Updated on: May 25th, 2023
22 min read
The CBIC has recently rolled out an automated return scrutiny module for GST returns through the ACES-GST backend application for central tax officers. This module will enable officers to scrutinise the GST returns of GST-registered taxpayers, identified based on data analytics and risk parameters.
Recently, the Indian Finance Minister, Smt. Nirmala Sitharaman directed the CBIC to implement automated return scrutiny for GST returns. The automated return scrutiny module is integrated into the ACES-GST backend application and leverages data analytics to identify discrepancies and risks in the GST returns. The module automatically sends out alerts to officers in cases of non-compliance.
The objective of automated return scrutiny is to enhance tax compliance and reduce manual intervention. It is a non-intrusive verification process that enables central tax officers to scrutinise GST returns. The module also streamlines communication and action between tax officers and taxpayers and creates a more efficient and transparent system.
Through this module, any discrepancies due to risks associated with a GST return will be flagged and an automated scrutiny notice will be sent out to the taxpayer in Form ASMT-10.. These discrepancies are also displayed to the tax officers, who are then provided with a workflow to interact with the taxpayer through the GST common portal. Previously, Form ASMT-10 used to be sent out on the GST portal after tax officers manually picked up GST returns for scrutiny. Now, the GST portal will automatically send out Form ASMT-10 to non-compliant taxpayers detected by the system and then send out alerts to the GST officers.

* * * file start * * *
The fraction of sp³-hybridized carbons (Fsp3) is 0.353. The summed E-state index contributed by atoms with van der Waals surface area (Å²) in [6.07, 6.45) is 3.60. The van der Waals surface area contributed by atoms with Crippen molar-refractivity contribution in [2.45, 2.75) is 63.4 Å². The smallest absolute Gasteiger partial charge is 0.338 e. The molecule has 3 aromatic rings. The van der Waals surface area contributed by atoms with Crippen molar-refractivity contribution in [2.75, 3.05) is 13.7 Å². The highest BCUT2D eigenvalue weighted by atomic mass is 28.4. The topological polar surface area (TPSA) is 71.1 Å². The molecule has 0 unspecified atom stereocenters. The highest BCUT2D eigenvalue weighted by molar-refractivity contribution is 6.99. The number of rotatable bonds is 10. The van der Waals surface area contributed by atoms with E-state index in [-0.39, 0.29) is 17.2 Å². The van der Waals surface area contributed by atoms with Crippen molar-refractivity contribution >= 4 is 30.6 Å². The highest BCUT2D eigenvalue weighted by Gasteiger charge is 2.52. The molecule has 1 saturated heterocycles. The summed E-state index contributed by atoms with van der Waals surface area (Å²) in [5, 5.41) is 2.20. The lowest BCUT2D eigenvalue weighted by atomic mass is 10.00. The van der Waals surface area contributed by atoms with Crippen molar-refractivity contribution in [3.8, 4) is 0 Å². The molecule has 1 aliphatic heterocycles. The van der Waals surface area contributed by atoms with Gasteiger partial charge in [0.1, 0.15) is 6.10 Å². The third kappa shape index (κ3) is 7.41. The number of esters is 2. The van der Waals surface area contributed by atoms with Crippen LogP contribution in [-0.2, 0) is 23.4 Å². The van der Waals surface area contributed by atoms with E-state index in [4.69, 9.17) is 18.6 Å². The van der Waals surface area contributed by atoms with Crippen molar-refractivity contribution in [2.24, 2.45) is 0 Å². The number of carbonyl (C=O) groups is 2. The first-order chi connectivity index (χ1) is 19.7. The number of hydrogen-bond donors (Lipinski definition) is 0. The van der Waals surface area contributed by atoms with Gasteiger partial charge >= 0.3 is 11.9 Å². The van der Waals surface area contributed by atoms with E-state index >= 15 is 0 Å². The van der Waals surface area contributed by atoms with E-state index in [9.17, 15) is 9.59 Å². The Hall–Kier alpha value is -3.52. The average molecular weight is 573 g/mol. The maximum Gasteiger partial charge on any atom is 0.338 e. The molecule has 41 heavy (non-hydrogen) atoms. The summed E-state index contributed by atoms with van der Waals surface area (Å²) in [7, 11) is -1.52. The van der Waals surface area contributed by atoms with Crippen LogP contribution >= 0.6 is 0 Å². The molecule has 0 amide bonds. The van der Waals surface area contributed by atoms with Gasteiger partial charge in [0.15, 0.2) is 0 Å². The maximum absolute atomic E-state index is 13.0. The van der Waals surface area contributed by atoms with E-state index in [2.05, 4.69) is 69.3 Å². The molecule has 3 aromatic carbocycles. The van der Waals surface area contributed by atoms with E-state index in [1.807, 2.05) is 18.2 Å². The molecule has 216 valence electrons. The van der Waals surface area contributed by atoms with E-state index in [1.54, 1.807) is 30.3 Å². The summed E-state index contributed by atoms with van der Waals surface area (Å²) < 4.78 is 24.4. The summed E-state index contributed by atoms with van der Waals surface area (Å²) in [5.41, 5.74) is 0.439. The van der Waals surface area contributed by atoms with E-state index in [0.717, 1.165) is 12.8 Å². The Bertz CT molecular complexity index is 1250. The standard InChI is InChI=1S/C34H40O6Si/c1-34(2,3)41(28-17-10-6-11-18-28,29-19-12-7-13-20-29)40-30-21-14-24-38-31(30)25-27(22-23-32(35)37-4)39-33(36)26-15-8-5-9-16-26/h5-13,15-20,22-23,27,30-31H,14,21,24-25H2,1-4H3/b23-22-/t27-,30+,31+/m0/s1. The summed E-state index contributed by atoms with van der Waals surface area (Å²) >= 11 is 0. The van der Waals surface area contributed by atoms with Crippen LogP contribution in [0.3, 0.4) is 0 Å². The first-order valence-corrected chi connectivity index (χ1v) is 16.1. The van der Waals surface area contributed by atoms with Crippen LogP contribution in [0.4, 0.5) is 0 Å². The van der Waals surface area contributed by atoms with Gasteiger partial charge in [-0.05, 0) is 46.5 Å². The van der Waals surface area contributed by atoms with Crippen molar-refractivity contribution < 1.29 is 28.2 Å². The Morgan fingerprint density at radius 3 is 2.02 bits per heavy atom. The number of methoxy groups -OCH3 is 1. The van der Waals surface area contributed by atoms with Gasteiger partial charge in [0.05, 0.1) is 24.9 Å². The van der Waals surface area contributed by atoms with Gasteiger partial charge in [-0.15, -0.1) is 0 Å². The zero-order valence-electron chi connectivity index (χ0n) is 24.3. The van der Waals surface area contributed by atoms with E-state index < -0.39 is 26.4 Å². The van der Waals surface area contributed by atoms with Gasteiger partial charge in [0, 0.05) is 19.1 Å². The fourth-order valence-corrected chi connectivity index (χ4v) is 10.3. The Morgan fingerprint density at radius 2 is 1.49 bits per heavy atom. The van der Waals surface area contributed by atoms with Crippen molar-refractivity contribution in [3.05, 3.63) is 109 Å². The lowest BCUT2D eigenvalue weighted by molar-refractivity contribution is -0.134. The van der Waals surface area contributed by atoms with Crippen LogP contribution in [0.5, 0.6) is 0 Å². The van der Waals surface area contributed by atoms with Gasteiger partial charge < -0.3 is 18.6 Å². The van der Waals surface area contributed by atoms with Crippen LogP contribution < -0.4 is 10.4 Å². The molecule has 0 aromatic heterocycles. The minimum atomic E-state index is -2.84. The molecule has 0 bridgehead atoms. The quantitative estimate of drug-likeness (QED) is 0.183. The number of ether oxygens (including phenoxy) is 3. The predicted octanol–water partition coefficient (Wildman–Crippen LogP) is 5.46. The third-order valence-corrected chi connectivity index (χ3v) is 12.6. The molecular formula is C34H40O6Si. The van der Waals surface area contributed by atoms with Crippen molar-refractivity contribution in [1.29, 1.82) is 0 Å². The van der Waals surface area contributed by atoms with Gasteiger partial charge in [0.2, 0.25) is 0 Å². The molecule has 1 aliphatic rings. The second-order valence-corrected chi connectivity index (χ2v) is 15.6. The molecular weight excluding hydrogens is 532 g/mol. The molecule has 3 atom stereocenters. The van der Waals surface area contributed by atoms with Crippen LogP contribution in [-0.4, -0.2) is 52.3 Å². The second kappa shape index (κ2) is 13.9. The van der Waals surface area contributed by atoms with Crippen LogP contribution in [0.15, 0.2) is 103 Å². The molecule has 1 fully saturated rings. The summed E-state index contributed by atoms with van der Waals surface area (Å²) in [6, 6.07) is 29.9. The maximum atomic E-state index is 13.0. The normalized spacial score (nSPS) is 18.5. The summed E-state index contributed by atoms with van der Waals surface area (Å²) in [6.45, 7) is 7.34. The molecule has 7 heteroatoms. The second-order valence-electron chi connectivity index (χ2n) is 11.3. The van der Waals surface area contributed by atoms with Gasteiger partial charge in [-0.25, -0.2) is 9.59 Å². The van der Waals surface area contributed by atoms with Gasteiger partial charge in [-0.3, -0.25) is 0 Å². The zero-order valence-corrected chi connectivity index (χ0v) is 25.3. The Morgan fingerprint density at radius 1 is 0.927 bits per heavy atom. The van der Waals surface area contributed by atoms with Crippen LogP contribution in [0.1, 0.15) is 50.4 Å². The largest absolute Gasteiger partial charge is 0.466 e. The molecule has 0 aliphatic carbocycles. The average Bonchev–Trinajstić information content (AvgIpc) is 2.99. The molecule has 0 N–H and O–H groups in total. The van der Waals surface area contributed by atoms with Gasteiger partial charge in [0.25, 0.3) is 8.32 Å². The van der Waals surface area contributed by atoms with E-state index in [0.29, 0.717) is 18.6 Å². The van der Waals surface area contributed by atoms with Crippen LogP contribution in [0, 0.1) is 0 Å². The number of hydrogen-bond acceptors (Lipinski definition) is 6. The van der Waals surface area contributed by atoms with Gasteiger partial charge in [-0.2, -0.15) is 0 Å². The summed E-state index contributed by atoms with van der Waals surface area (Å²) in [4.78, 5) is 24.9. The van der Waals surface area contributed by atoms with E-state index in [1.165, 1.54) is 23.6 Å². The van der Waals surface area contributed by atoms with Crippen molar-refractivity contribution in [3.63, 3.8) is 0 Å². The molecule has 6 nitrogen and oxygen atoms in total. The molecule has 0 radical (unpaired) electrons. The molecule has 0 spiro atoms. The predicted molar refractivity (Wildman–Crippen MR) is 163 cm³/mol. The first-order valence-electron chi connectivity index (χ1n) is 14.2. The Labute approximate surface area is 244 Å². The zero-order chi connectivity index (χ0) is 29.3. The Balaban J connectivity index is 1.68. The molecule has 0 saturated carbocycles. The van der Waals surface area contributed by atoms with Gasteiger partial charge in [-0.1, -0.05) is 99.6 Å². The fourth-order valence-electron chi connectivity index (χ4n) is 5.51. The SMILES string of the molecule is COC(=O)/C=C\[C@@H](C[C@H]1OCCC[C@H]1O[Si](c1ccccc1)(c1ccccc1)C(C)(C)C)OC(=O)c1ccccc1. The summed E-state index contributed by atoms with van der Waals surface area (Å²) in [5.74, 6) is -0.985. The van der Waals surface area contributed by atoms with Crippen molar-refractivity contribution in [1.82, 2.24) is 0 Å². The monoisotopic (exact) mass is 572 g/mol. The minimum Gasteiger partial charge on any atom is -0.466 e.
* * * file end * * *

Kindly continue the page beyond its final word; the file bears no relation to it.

Once intimated in Form ASMT-10, taxpayers may reply using Form ASMT-11 on the GST portal. If the tax officer finds the action taken and response by the taxpayer to be satisfactory, the officer will acknowledge the same in Form ASMT-12. If not, the officer will issue a show cause notice or initiate an audit or investigation.
The automated return scrutiny module has already been rolled out, beginning with the scrutiny of GST returns for the financial year 2019-20. The requisite data for this purpose has been made available on the tax officers’ dashboards.
The CBIC released an indicative list of parameters based on which GST returns may be picked up for scrutiny vide SOP/GST instructions.
Here are the situations that could cause taxpayers to be subjected to scrutiny-
|Information that will be compared||In the following tables||Condition||The data in the following tables||Indicating|